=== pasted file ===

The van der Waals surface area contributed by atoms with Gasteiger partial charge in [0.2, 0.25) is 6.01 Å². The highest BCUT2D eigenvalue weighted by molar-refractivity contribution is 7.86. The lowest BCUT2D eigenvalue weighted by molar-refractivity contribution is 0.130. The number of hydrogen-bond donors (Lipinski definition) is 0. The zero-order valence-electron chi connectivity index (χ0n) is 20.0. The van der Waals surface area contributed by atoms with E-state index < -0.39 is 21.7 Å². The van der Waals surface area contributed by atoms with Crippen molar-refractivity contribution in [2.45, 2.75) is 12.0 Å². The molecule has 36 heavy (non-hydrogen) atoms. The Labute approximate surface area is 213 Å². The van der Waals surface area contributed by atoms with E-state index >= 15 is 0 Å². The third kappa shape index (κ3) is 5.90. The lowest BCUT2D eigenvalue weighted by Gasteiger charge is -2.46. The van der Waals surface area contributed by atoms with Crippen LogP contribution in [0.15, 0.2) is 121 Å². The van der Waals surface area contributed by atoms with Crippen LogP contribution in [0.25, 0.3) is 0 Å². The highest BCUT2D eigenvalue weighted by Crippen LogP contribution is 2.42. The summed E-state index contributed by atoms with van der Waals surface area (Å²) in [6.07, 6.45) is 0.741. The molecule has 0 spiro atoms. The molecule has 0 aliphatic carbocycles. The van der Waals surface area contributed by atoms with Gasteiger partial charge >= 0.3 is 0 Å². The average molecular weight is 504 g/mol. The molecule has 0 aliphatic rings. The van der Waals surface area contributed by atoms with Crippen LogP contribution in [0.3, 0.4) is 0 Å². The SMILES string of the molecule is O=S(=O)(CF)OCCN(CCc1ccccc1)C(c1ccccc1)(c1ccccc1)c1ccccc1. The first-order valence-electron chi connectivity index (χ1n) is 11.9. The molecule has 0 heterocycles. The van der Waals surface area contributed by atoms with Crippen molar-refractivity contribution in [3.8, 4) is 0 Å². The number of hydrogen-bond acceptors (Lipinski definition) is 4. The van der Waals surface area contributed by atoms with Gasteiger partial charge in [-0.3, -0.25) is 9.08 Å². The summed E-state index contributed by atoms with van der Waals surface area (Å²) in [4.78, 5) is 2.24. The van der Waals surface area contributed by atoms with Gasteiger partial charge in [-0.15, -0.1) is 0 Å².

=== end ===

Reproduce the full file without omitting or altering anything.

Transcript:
The van der Waals surface area contributed by atoms with Gasteiger partial charge in [0.2, 0.25) is 6.01 Å². The highest BCUT2D eigenvalue weighted by molar-refractivity contribution is 7.86. The lowest BCUT2D eigenvalue weighted by molar-refractivity contribution is 0.130. The number of hydrogen-bond donors (Lipinski definition) is 0. The zero-order valence-electron chi connectivity index (χ0n) is 20.0. The van der Waals surface area contributed by atoms with E-state index < -0.39 is 21.7 Å². The van der Waals surface area contributed by atoms with Crippen molar-refractivity contribution in [2.45, 2.75) is 12.0 Å². The molecule has 36 heavy (non-hydrogen) atoms. The Labute approximate surface area is 213 Å². The van der Waals surface area contributed by atoms with E-state index >= 15 is 0 Å². The third kappa shape index (κ3) is 5.90. The lowest BCUT2D eigenvalue weighted by Gasteiger charge is -2.46. The van der Waals surface area contributed by atoms with Crippen LogP contribution in [0.15, 0.2) is 121 Å². The van der Waals surface area contributed by atoms with Crippen LogP contribution in [0.25, 0.3) is 0 Å². The highest BCUT2D eigenvalue weighted by Crippen LogP contribution is 2.42. The summed E-state index contributed by atoms with van der Waals surface area (Å²) in [6.07, 6.45) is 0.741. The molecule has 0 spiro atoms. The molecule has 0 aliphatic carbocycles. The van der Waals surface area contributed by atoms with Gasteiger partial charge >= 0.3 is 0 Å². The average molecular weight is 504 g/mol. The molecule has 0 aliphatic rings. The van der Waals surface area contributed by atoms with Crippen LogP contribution in [0.3, 0.4) is 0 Å². The SMILES string of the molecule is O=S(=O)(CF)OCCN(CCc1ccccc1)C(c1ccccc1)(c1ccccc1)c1ccccc1. The first-order valence-electron chi connectivity index (χ1n) is 11.9. The molecule has 0 heterocycles. The van der Waals surface area contributed by atoms with Crippen molar-refractivity contribution in [3.8, 4) is 0 Å². The number of hydrogen-bond acceptors (Lipinski definition) is 4. The van der Waals surface area contributed by atoms with Gasteiger partial charge in [-0.3, -0.25) is 9.08 Å². The summed E-state index contributed by atoms with van der Waals surface area (Å²) in [4.78, 5) is 2.24. The van der Waals surface area contributed by atoms with Gasteiger partial charge in [-0.15, -0.1) is 0 Å².